By Ash Eloise O’Brien, Communications and Social Media Intern at Migrant Action
Student interns are integral to our team and make a significant contribution to its work. Although their work is mostly remote, it is essential, where possible, that they have a direct experience of Migrant Action’s work by familiarising themselves with migration issues in the field. Recently, we attended a migration multi-agency event in Barnsley, organised by the Migration Partnership Barnsley and co-coordinated by Migrant Action. The multi-agency drop-in provides holistic support for vulnerable migrants in Barnsley. This service fills a vital gap in provisions for vulnerable migrants who exist at the edges of society and struggle to access mainstream services.
Mental Health and Migration
The themes of the event were mental health and community resilience, focusing on how we can best support migrant communities and improve accessibility to mental health services for all.
Each group was tasked with answering some questions on the services in our area, beginning by naming what is available and then discussing the gaps in provisions and the main difficulties found by staff working with migrants struggling with mental health issues.
Some issues in particular stood out to us, for instance, challenges with translation. This includes inconsistency in translators being present to enable migrants to communicate with medical professionals. There were also dialect complications, and issues with the presumption that a client was struggling with English when the issue was mental health-based, such as dementia. Also mentioned was the assumption that migrants who had lived in the UK for an extended period would see their English proficiency improve over time, which we know to be untrue unless migrants are provided with opportunities to study and learn the English language.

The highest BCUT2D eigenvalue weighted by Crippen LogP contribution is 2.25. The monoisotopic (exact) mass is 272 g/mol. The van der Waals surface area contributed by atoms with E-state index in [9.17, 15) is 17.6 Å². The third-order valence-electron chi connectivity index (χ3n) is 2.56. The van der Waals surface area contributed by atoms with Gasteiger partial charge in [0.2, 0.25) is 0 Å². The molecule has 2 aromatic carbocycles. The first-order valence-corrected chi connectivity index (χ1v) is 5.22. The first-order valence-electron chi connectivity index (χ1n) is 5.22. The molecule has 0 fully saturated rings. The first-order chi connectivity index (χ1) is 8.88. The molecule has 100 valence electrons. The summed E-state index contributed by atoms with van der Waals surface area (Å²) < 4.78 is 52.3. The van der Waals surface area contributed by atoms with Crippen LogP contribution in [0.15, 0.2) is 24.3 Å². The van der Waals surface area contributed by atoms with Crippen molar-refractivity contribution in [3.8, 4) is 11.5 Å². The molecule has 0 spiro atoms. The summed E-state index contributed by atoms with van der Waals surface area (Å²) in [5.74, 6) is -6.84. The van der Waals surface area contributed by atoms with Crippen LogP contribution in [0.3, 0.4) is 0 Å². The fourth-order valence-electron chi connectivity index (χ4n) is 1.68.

Naturally, migrants also struggle with the stigma surrounding mental health, as any person would, as well as the lengthy waiting lists, specific criteria for diagnosis, lack of communication between services, and shortened duration of support with little or no follow-up. Another interesting point was the option to travel home for health services, which for many migrants is cheaper and quicker. Some organisations and health professionals are working to ensure this is no longer the case, as consistent and accessible procedures should be available to migrants in the UK.
Mayor James Michael Stowe of Barnsley attended the event, speaking on the chosen theme for his mayoral year, ‘Inclusive Communities’, which resonates with the overarching theme of the event and Migrant Action’s social and migrant justice aims. He discussed the importance of raising awareness of the opportunities and support the council can offer and highlighting what support projects and initiatives the voluntary, community and charitable sector deliver to support all aspects of inclusivity.